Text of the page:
In what is now a longstanding tradition within the city, protesters once again marched through the city over the weekend to provide opposition to a policing bill that continues to be processed through the legal system in the attempts to have it pass into law.
Whilst seeing smaller crowds than at its inception, the 100+ demonstrators began their march by the peace statue situated in Hove Lawns, proceeding to then go throughout the city and end outside Brighton Police Station to make their case known.
There was also stops at the Jubilee Clock Tower and the bottom of North Street to allow the vocalisation of the opposition to the public and in attempts to notify more people of what they believe to be an unacceptable piece of legislature.
Such protest meant that there was disruption to the roads and to those who had visited the city centre for shopping or other leisurely activities, however support was believed to be shown by some who made contact.
The Police, Crime, Sentencing and Courts Bill plans to allow the police to have more control across England and Wales with the ability to now control non-violent protests that could be too noisy and cause intimidation and harassment or serious unease, alarm or distress to the public.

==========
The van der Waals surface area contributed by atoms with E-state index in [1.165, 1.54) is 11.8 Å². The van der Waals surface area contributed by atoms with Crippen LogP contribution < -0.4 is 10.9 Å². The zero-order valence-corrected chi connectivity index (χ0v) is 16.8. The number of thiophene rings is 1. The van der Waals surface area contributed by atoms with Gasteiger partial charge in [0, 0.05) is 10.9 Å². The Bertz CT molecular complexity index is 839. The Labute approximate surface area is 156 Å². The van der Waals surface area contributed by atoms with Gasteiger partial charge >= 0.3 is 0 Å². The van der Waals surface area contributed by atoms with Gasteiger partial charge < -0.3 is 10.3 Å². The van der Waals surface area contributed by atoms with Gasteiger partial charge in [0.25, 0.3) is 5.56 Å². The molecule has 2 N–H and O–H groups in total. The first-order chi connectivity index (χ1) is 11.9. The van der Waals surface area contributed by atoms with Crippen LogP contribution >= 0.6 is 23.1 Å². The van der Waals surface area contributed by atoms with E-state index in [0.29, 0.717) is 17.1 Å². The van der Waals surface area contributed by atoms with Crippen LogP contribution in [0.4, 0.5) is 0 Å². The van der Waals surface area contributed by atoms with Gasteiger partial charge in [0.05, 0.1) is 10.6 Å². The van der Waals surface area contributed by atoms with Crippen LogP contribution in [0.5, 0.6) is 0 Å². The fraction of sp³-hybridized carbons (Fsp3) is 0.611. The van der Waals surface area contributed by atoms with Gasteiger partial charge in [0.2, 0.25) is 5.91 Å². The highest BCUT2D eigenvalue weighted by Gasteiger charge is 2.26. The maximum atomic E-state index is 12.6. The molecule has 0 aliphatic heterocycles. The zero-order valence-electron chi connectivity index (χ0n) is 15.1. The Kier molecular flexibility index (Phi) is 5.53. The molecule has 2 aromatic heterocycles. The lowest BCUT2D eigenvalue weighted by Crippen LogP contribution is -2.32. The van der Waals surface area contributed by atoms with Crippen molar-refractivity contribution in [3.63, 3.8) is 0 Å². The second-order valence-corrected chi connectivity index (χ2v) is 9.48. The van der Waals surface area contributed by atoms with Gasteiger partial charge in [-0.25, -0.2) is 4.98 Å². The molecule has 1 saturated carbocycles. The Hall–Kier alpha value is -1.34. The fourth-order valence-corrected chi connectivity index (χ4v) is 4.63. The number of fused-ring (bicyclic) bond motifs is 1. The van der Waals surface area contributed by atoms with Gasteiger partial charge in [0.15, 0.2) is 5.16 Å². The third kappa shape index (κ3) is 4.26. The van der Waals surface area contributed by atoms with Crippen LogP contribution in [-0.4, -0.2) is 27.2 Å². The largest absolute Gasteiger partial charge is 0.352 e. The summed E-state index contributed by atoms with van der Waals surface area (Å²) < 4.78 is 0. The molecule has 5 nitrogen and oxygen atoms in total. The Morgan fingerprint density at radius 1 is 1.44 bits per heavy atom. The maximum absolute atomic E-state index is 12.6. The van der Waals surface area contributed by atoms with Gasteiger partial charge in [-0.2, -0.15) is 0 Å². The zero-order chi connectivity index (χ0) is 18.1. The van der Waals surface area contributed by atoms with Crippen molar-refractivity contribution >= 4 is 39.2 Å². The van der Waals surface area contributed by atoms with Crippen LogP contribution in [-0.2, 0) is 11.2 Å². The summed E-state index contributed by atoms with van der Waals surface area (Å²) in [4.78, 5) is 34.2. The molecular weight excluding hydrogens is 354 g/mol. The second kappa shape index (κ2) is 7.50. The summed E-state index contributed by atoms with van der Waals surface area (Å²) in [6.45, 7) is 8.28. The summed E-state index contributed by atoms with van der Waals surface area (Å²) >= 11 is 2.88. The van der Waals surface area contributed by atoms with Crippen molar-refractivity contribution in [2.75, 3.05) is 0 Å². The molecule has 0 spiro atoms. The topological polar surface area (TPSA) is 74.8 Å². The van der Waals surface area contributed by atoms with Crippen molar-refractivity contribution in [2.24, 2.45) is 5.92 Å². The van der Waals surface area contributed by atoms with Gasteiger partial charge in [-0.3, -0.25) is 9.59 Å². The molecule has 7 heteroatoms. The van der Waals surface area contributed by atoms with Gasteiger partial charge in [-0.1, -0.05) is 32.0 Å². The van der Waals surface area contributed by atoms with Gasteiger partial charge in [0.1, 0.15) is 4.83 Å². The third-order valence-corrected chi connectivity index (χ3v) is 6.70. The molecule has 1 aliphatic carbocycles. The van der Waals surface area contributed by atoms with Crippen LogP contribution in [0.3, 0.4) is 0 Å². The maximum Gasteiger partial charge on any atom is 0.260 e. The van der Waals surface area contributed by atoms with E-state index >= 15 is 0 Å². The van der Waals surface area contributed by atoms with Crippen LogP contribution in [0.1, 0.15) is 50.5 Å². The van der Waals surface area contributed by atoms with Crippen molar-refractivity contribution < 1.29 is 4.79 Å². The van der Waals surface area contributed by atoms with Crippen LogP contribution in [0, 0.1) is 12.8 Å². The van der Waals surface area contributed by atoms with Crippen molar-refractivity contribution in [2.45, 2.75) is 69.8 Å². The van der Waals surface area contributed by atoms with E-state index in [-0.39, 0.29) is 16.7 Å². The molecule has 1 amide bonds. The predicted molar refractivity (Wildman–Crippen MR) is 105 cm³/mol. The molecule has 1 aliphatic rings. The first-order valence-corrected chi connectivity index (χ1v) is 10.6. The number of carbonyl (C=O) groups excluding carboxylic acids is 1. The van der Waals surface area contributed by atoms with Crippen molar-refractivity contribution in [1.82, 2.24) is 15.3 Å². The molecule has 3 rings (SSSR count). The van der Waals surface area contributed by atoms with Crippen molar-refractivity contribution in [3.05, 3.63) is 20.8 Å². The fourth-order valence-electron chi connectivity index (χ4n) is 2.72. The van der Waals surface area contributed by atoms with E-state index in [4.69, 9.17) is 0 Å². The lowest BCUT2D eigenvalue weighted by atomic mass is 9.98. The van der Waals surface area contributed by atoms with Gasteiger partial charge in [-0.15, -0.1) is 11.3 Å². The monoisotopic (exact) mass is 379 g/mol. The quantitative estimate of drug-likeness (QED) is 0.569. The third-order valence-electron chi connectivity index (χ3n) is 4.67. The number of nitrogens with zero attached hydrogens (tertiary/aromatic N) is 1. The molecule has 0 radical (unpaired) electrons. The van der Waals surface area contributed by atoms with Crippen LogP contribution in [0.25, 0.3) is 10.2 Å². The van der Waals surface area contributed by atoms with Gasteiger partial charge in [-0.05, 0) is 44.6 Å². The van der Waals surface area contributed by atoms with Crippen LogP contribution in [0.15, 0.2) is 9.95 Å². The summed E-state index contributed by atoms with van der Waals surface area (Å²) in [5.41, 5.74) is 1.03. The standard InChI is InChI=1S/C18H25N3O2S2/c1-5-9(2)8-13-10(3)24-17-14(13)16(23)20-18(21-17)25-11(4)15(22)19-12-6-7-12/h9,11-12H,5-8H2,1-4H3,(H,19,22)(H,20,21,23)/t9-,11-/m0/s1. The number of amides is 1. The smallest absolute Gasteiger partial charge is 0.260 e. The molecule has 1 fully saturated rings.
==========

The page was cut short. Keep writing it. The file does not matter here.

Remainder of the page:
The laws would mean that there would be restrictions on exactly how protests would be allowed to take place, with enforceable limits on start and finishing times for both individuals and large groups alongside rules on acceptable noise levels.
People who refused to follow these rules and consequently violated them could face fines up to £2,500.
Many of the methods have differed between the protestors, with some choosing to vocally inform the passing crowd of their motivations and beliefs, whilst others have chosen to fight back in more official pathways such as contacting councillors and MP’s to gain their support and mount political opposition within the city.
One such MP, Lloyd Russell-Moyle who represents the Kemptown constituency has voiced opposition to the bill and took to public social media site Twitter to show his support for the Kill The Bill protests.